What exactly is “quality of life”?
To match objective measurements of menstrual bleeding and pair them with a rather subjective quality of life ideal, Tazim Dowlut-McElroy, MD, MS and her team at Children’s Mercy Hospital in Kansas City are relying on a validated, age-appropriate quality of life survey. They're investigating whether or not the use of a levonorgestrel-releasing intrauterine device (IUD) will make life better for adolescents with bleeding disorders that result in heavy menstrual bleeding (HMB).
“The goal of the study is to Increase our knowledge about optimal treatment of HMB for adolescents with blood disorders,” Dr. Dowlut-McElroy explains. “Ultimately, we want to improve the quality of life of adolescent girls with other chronic diseases and gynecological disorders.”
Dowlut-McElroy is the recipient of the Foundation for Women & Girls with Blood Disorders 2018 research fellowship award, Promoting XXcellence in Women’s Health: Optimal Management of Women and Girls with Blood Disorders. The funding, in part, will afford the use of the Pediatric Quality of Life Inventory™ (PedsQL). PedsQL purports to measure “health-related quality of life in both healthy children and those with acute and chronic health conditions and is responsive to clinical change over time.” Developmentally appropriate modules provide (for the purposes of this study) quality of life indicators for two relevant age groups, 8 to 12 and 13 to 18.
But can a data sheet really tell you if a person is feeling better? Dowlut-McElroy explains that these are clinical benchmarks necessary to validate the project. “As a physician, it’s helpful if I approach this study objectively. Progesterone-containing IUDs are already used to treat adolescents for birth control and heavy menstrual bleeding,” she says, adding that their efficacy has not been studied prospectively. “I hope this data will facilitate use and decrease hesitance of providers to offer the IUD as a means to help patients feel better.
“I’ve had a chance to observe patients suffering,” she continues. “It’s hard for any child to have a chronic disease without a cure. It’s difficult for that child and her family.”
One of the challenges some doctors face is in convincing patients to try the IUD method when there are other less-invasive (but perhaps less effective) hormone treatments for HMB. The stigma that IUDs involve a painful latch is far and wide. Cosmopolitan magazine (and others) have perpetuated this fear. “It felt like someone was shocking my cervix with a taser,” one woman alleges in the Cosmo article.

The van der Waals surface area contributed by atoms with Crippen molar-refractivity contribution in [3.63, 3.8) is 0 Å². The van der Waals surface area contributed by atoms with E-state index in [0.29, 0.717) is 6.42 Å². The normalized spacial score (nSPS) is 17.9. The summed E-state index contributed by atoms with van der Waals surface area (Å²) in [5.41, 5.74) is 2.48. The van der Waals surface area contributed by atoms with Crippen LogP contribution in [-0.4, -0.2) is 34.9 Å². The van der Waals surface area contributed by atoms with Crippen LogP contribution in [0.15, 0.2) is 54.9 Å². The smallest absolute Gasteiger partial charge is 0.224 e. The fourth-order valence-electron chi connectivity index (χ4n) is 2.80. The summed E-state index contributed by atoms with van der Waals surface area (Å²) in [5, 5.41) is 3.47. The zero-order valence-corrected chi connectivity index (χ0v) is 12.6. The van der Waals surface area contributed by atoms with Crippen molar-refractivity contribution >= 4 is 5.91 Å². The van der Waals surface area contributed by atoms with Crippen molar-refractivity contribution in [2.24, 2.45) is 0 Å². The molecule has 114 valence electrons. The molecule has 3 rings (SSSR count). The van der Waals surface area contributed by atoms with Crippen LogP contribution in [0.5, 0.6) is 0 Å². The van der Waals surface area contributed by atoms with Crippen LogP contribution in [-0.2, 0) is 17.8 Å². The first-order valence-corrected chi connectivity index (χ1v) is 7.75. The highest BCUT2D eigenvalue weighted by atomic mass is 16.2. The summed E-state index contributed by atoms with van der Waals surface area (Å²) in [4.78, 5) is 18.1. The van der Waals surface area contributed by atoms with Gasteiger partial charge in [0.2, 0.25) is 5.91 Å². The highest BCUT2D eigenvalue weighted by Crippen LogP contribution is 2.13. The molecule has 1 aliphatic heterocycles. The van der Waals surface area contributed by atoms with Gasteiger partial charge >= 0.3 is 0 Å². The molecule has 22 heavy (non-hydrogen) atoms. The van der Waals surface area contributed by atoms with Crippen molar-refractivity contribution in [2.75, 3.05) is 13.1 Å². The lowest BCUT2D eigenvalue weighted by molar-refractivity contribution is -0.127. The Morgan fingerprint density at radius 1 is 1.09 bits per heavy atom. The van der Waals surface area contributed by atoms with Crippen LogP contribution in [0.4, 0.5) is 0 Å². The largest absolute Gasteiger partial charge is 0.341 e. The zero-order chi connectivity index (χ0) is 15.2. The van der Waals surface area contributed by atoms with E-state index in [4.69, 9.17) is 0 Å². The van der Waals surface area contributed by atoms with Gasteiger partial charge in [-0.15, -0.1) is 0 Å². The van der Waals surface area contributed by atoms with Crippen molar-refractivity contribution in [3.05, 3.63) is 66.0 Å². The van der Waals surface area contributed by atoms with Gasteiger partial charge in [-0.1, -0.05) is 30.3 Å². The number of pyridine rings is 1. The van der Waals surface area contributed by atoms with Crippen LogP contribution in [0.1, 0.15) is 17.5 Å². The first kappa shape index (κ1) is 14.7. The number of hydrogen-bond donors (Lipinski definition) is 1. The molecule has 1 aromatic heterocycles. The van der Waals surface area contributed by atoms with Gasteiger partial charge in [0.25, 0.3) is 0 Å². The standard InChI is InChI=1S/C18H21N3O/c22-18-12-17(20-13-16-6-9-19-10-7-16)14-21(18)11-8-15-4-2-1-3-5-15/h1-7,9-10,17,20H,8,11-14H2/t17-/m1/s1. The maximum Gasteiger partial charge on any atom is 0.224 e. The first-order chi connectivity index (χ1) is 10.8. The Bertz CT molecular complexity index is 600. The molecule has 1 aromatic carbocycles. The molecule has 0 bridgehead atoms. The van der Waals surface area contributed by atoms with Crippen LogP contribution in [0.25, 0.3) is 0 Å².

Nevertheless, IUD is a method of contraception endorsed by the American College of Obstetricians and Gynecologists (ACOG) and the American Academy of Pediatrics (AAP); and, as Dowlut-McElroy explains, some doctors do offer levonorgestrel-releasing intrauterine devices to help patients with heavy menstrual bleeding. “Placing an IUD is a procedure that must be completed by a trained health provider,” she says. “It can be uncomfortable; however, there are various ways to make this more comfortable for the patient, such as sedation and anesthesia.”
Once the IUD has been placed, study participants can track their perception of menstrual blood loss via a mobile phone app specially developed for the project by Sreamroller Studios in Eustis, Florida. Dowlut-McElroy will be tracking safety and side effects through this remotely-sourced data. As is the case with many IUDs, some females may experience a total halt in menstruation – perhaps a good thing if you have a bleeding disorder. In this way, the side effects of the IUD can be beneficial.
Adolescent girls across the globe often struggle with menstruation: the pain, the isolation, the unwillingness of people to speak openly about it, the stigma that it makes them dirty, etc., Dr. Dowlut-McElroy explains. “Adding a bleeding disorder to the embarrassing prospect of teenage menstruation is almost unthinkable.”
And here we are back to the question of quality of life: taking something painful, debilitating, embarrassing and even life-threatening and making it bearable? Even without a data module, the improvement is easy to see.
This levonorgestrel-releasing IUD study will be statistically sound with 20 enrolled participants and 15 completed participants pertaining to adolescents ranging in age from 12 to 18 years. With any luck, that’s 15 to 20 fewer females suffering heavy menstrual bleeding every month. And in the future, perhaps many more.